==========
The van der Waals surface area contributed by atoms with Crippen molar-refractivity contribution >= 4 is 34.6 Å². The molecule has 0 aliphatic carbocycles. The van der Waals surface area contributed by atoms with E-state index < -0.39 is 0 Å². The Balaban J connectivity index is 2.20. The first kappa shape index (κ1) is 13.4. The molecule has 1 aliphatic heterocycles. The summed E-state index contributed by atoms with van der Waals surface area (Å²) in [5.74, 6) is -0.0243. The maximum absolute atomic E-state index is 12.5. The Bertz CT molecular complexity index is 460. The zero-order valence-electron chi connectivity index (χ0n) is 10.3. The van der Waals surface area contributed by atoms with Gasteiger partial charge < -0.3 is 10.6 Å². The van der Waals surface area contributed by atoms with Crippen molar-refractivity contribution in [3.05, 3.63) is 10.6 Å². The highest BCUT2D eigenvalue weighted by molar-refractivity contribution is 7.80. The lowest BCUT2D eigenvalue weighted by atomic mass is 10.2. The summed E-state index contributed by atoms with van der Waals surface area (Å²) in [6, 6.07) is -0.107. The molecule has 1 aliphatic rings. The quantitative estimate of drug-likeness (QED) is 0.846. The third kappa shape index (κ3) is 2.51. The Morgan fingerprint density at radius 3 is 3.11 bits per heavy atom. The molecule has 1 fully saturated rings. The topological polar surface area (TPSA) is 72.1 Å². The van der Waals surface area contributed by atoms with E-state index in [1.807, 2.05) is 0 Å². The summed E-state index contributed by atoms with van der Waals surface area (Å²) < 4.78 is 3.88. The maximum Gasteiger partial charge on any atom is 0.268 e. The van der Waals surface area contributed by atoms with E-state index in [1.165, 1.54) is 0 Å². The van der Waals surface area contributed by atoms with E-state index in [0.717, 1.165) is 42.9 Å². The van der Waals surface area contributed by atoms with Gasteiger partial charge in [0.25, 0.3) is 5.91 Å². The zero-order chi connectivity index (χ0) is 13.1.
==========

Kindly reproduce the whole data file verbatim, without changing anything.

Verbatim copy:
The van der Waals surface area contributed by atoms with Crippen molar-refractivity contribution >= 4 is 34.6 Å². The molecule has 0 aliphatic carbocycles. The van der Waals surface area contributed by atoms with E-state index < -0.39 is 0 Å². The Balaban J connectivity index is 2.20. The first kappa shape index (κ1) is 13.4. The molecule has 1 aliphatic heterocycles. The summed E-state index contributed by atoms with van der Waals surface area (Å²) in [5.74, 6) is -0.0243. The maximum absolute atomic E-state index is 12.5. The Bertz CT molecular complexity index is 460. The zero-order valence-electron chi connectivity index (χ0n) is 10.3. The van der Waals surface area contributed by atoms with Gasteiger partial charge < -0.3 is 10.6 Å². The van der Waals surface area contributed by atoms with Crippen molar-refractivity contribution in [3.05, 3.63) is 10.6 Å². The highest BCUT2D eigenvalue weighted by molar-refractivity contribution is 7.80. The lowest BCUT2D eigenvalue weighted by atomic mass is 10.2. The summed E-state index contributed by atoms with van der Waals surface area (Å²) in [6, 6.07) is -0.107. The molecule has 1 aliphatic rings. The quantitative estimate of drug-likeness (QED) is 0.846. The third kappa shape index (κ3) is 2.51. The Morgan fingerprint density at radius 3 is 3.11 bits per heavy atom. The molecule has 1 fully saturated rings. The topological polar surface area (TPSA) is 72.1 Å². The van der Waals surface area contributed by atoms with E-state index in [1.807, 2.05) is 0 Å². The summed E-state index contributed by atoms with van der Waals surface area (Å²) < 4.78 is 3.88. The maximum Gasteiger partial charge on any atom is 0.268 e. The van der Waals surface area contributed by atoms with E-state index in [1.165, 1.54) is 0 Å². The van der Waals surface area contributed by atoms with E-state index in [0.717, 1.165) is 42.9 Å². The van der Waals surface area contributed by atoms with Gasteiger partial charge in [0.25, 0.3) is 5.91 Å². The zero-order chi connectivity index (χ0) is 13.1.